The breadth of the ways.

"The Rabbins deliver. A private way is four cubits. A way from a city to a city is eight cubits. A public way is sixteen cubits. The way to the cities of refuge is two-and-thirty cubits. The king's way hath no measure: for the king may break down hedges to make himself a way. And the way to a sepulchre hath no measure, for the honour of the dead." Compare Matthew 7:13,14.

There was this difference between a way from a city to a city, and a public way; that a public way was that along which all cities passed; a way from a city to a city was that along which this city passed to that, and that to this, but no other city passed that way.

"That way from a city to a city was eight cubits (saith the Gloss), that if haply two chariots met, there might be space to pass."

The way to a sepulchre had no measure, that those that attended the corpse might not be separated by reason of the straitness of the way. They add, "A station, as the judges of Zippor say, is as much as contains four cabes." By station, they understand the place where those that return from the sepulchre stand about the mourner to comfort him. "For men-servants and women-servants they do not stand, nor for them do they say the blessing of the mourners." The Gloss is, "When they returned from the sepulchre, they stood in rows comforting him. And that row consisted not of less than ten. They made him sit, and they stood about him."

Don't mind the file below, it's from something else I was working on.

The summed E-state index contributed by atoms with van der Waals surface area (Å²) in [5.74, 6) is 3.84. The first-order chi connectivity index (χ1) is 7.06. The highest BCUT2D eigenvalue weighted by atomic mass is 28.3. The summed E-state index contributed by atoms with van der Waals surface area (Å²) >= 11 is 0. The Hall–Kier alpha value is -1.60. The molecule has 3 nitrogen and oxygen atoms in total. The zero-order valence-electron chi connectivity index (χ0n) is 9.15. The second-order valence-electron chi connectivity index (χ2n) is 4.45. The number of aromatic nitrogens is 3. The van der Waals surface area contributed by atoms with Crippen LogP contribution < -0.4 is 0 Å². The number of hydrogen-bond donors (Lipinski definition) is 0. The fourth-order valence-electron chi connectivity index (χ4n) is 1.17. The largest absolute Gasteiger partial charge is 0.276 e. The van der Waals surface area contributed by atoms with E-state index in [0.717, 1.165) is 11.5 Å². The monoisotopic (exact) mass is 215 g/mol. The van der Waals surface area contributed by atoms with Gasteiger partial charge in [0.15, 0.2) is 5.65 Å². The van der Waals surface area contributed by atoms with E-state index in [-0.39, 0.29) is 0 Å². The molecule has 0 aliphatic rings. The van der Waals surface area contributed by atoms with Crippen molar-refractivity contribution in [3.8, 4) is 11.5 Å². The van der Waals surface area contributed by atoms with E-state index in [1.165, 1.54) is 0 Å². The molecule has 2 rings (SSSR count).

"A piece of ground containing four cabes of seed (saith the Gloss), is thirty-three cubits and two handbreadths broad, and fifty long."